My name is Serena I am currently 23 years old. My story is quite peculiar and not typical story for those diagnosed with Prolactinoma. This is a benign tumour in the pituitary gland it is non-cancerous. On the 5th of May 2020 at 19 years old, I was diagnosed with Prolactinoma. I remember this day so vividly, a few days after doing an MRI scan, the doctor had called me and said to me “if you were to have any tumour this would be the best one to have”. I remember sobbing and crying my eyes out I didn’t want to have a tumour. It almost felt like no one around me understood and my whole world was shattered. I think it was the fact that, because it is a hidden condition it made my feelings invalid.  Prior to my diagnosis, I did not have periods for months, but I was not sextually active. As a result of this, my doctor was concerned and that probed her to action some blood tests to check my hormone levels. When the results came in, they found my prolactin levels to be more than 5,000 µg/L. During the course of this diagnosis I experienced symptom ranging from: no periods, nausea, feeling of exhaustion, weight loss, anxiety and depression, insomnia or wanting to sleep all day, galactorrhoea, headaches, constipation, bloating, early satiety, loss of appetite at times and nausea at night. These symptoms had intensified, over two years, after I started treatment and started to get better. Due to Lockdown and Covid-19 my treatment and multidisciplinary team (MDT) meetings were delayed.

In spite of the diagnosis I refused to let it affect me. Although, my response led to me in denial. I never really thought about it, until I had to attend Dr’s appointments to do blood tests and scans etc. Unfortunately, I was unable to tolerate any of the dopamine agonists (Bromocriptine, Quinagolide and Cabergoline). These dopamine agonists caused severe disruption in my mood, alongside with nausea and extreme tiredness etc. The only other option was to have surgery to remove the micro-prolactinoma as it was 7.6mm in size, yet caused so many problems in the way my body functioned. The surgery I had was called transsphenoidal endoscopic surgery. Due to the small size of the tumour, my Endocrinologist had major concerns that, if I had the surgery it is likely that all my hormones would be ruined as a result and I would be in hormone replacement therapy the rest of my life. The thought of this scared me.  I had 2 MDT meetings where the Dr’s and surgeons discussed my case to see the best course of action. In those meetings they decided to not do surgery. After hearing the news, I was very distraught. At this time, my symptoms were just getting worse and I just wanted to feel better. April 2022, I had a final MDT meeting with Dr’s and Neurosurgeons and Charring Cross Hospital and they had decided to take on my case and do the surgery on me. I had the top surgeon Dr Mendoza who has a rating of 4.9 stars. This reassured me that I was in good hands.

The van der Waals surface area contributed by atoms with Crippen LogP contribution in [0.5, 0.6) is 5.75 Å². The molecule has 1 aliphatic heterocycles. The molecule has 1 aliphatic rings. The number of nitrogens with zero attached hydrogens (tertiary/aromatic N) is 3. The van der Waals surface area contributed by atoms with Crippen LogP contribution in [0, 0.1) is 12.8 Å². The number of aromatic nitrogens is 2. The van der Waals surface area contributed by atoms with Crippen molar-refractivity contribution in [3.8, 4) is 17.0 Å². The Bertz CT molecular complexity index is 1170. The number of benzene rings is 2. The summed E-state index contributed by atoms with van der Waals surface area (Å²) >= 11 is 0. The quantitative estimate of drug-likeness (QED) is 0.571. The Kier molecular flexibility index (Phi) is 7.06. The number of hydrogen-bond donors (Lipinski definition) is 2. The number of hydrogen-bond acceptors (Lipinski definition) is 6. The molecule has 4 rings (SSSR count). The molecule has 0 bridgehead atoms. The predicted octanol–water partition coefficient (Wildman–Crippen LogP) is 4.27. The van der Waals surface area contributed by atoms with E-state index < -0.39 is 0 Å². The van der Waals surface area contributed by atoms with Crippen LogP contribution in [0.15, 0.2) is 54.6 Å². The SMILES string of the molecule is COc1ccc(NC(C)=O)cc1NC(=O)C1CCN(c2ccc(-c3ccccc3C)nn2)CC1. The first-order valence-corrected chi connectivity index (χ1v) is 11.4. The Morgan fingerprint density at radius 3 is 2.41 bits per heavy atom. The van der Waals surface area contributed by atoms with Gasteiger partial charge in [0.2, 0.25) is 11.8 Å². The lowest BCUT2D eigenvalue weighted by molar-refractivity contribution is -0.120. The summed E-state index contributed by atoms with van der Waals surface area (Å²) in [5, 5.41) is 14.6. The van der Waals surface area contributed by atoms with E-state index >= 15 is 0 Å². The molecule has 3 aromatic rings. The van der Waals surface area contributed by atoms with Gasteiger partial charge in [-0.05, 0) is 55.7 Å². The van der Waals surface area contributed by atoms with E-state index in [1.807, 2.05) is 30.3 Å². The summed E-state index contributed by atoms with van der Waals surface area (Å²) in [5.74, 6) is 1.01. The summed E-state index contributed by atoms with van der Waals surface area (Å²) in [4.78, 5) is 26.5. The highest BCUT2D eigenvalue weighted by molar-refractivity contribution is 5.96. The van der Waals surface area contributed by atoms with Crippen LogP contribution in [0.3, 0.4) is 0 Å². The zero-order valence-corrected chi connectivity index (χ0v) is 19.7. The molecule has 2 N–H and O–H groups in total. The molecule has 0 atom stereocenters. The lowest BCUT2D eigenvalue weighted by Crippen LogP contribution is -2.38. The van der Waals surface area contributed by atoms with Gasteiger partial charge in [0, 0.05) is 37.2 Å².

Fast forward to my surgery day, 18th of August 2022. This was 5 days after my 22nd birthday. Unfortunately, I was unable to do anything for my birthday because I had to self-isolate. However, I received gifts and a balloon in the post, that made my birthday very special! I was admitted to a private ward as there was no space in the actual ward. At this point I was still in ‘la la land,’ not fully registering I was about to have brain surgery. I remember, being wheeled into theatre after changing into the hospital gown sobbing and crying my eyes out. I took in the gas and air, and I was knocked out and did not remember a thing. I was told the surgery took about 3-4 hours. When I had regained some sort of consciousness after the surgery, I had woken up and, there was a crowd of people around me and a nurse called my name and said: “Serena, your surgery was very successful.” I am so thankful to God.

I had undergone such a major surgery and my recovery was very traumatic. I had to relearn how to walk, and mobilize and needed help with everything after surgery. I do not say this to scare anyone as this is ultimately my story and this is not the norm. I am happy to say that months, weeks, years went by and now I standing here today testify that none of my hormones were damaged, I am now healthy and fit, and I do now have regular periods.

I want to encourage anyone who has been diagnosed with Prolactinoma or any health condition that there is light at the end of the tunnel I am living proof of this. I saw no light at the end of this my recovery was very absurd and slow. However, I made it through and I am alive and breathing today. I thank God. I would not change my experience for the world, as it has made me who I am today. Now I can help many others and educate people on the pituitary condition Prolactinoma. I have never heard about it until I was diagnosed.

I would like to end off by thanking The Pituitary foundation and the Endocrine Nurse’s for the endless support and allowing a safe space for me to cry and express how I was feeling. You guys showed me nothing but love and there was no judgment. I would also like to thank God for sustaining me and keeping through this difficult time.  Lastly, I would like to thank anyone and everyone who had supported in up until my diagnosis to now. I really appreciate it from the bottom of my heart. I urge and encourage anyone who has received this diagnosis to keep pressing on. I know it is not easy; I am living proof that it does get better and it isn’t all doom and gloom. God cares and loves you and you will make it through. Sending loads of love.